The idea my group came up with was to have a green connection throughout the site. Our concept statement stated To complete Olmsted’s plans for the Emerald Necklace, from the Southwest Corridor, to the Rose Kennedy Green-way, with open spaces and landscaped paths that are supported by a series of typological buildings.

*Note: Images to the left were done by group members Ben Lauzier and Claire Gagliardi. They are only in my portfolio to help explain the project. I’m not taking ownership.*


*Note: Master Plan made by Claire Gagliardi. Only shown to better understand the project better. I’m not taking ownership*


Parcel 18 Since this was a group project, we split up portions to design. The two buildings I focused on were the buildings shown in red. The program for these buildings were retail (in blue) and affordable luxury (in orange).


As a group, we wanted a continuous path that wasn’t interrupted by intersecting streets. So we proposed an elevated path. We thought that the path should interact with the surrounding buildings.


For the facades, I wanted to incorporate nature. The facade consists of green walls and a wood panel system.

Our concept had a big influence on landscape, so I started to think about how to bring that concept up to my buildings. I started to slope the landscape up to the buildings.


4 Fort Point Lagoon Professor Margarita Iglesia

43


Project Description Our master plan deploys our design strategies to combat the prominent issues we found in the area through our early site and urban analysis. We fill the apparent gap from South Station, across Fort Point Channel to the Convention Center and into the Seaport District, by providing pedestrian access which is significantly noticeable across the water. In the dying land of parking lots, program to relive the Fort Point District is necessary for the community, while protecting the district from rising tides, so we sculpted the topography in a way the protects the inland, while providing a community filled with residential, commercial, and recreational elements. Perhaps the most unique element of our master plan is the integration of public green space and the installation of the sustainable island into the Fort Point

*Note: Drawing done by Group mate Vrajesh Patel. This drawing is only being shown for the general scope of the project. I’m not taking credit for this drawing.*


Fort Point Lagoon Hotel Problems: 1. Connect Hotel tower with retail space below without having a disconnect. 2. When the sea levels rise, what are some ways the building can utilize flood water to filter and use throughout the site? 3. Design the first floor to be able to adapt to the second floor. When the building is flooded, how will the building be able to function?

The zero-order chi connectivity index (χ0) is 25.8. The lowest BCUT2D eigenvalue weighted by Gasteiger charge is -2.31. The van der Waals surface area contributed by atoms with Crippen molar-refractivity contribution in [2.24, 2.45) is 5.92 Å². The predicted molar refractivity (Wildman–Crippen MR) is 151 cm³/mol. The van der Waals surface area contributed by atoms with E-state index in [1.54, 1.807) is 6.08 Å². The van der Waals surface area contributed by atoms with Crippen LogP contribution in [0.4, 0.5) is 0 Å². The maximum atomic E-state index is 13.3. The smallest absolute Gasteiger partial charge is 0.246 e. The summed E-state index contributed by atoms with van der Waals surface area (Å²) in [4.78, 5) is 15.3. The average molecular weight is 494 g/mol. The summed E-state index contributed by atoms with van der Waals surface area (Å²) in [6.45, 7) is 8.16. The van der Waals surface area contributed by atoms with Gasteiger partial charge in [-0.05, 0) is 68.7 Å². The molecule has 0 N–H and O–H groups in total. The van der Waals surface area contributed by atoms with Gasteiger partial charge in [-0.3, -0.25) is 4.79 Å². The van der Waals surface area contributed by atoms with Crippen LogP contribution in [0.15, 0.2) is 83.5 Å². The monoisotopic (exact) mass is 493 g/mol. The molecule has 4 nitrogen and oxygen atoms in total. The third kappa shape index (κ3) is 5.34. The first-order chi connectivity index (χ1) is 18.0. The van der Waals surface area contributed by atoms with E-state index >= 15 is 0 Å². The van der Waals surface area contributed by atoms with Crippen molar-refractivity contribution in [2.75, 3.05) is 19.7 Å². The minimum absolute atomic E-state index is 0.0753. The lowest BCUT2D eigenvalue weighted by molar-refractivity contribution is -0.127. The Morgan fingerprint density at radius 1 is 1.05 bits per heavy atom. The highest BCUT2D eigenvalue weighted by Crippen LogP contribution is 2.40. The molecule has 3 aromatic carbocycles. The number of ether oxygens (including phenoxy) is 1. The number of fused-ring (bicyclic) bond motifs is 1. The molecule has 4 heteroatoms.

Measure of success: A couple of ways that I plan to do these things is to have materials flow from ground up to the sky. Have a filtration system so that when it floods, the parking garage becomes a reserve tank and water is pumped throughout the site. Lastly, have open first and second floors of retail/ lobby spaces so that product can be quickly moved from first floor to second floor.


The hotel is the tallest proposed building in the master plan. The group wanted this building to be the “look at me� type and to really stand out. We were thinking that most of the people staying at the hotel, would either be tourists or people here for a convention at the nearby Convention Center. The idea of curving the building to provide visual connections to the downtown skyline, and the Convention Center. These drawings show the process of my thinking.


These plans on the left are where the retail space will be. Most of the retail spaces are two levels to help with the possibility of flooding. If the water level rises during storms, stores won’t be in a total loss as they could just move inventory to the second floor.


These plans on the right are the hotel. The bottom image is a floor plan for hotel ammedeties which include a daycare, bar, gym and office space. The above image is a level of the hotel to get a sense of the basic floor plan. The green space is used as a garden space for the proposed village and also a private gathering space for hotel guests.


Shown are sections and elevations of the building. In the section to the left, you can see the elevation change on both sides of the building. This helps with flooding from Fort Point Channel. Our group proposed a road that travels under the “spine�. This road will serve shipping and receiving along with emergency vehicle access. In the elevations, you can see that material is distinguishing program. The stone is the more public space and egress, and the wood is the private spaces.


These renderings show how the hotel would look in the site. The unique facade will attract people from everywhere and help bring different communities together.


5 Professional Work

55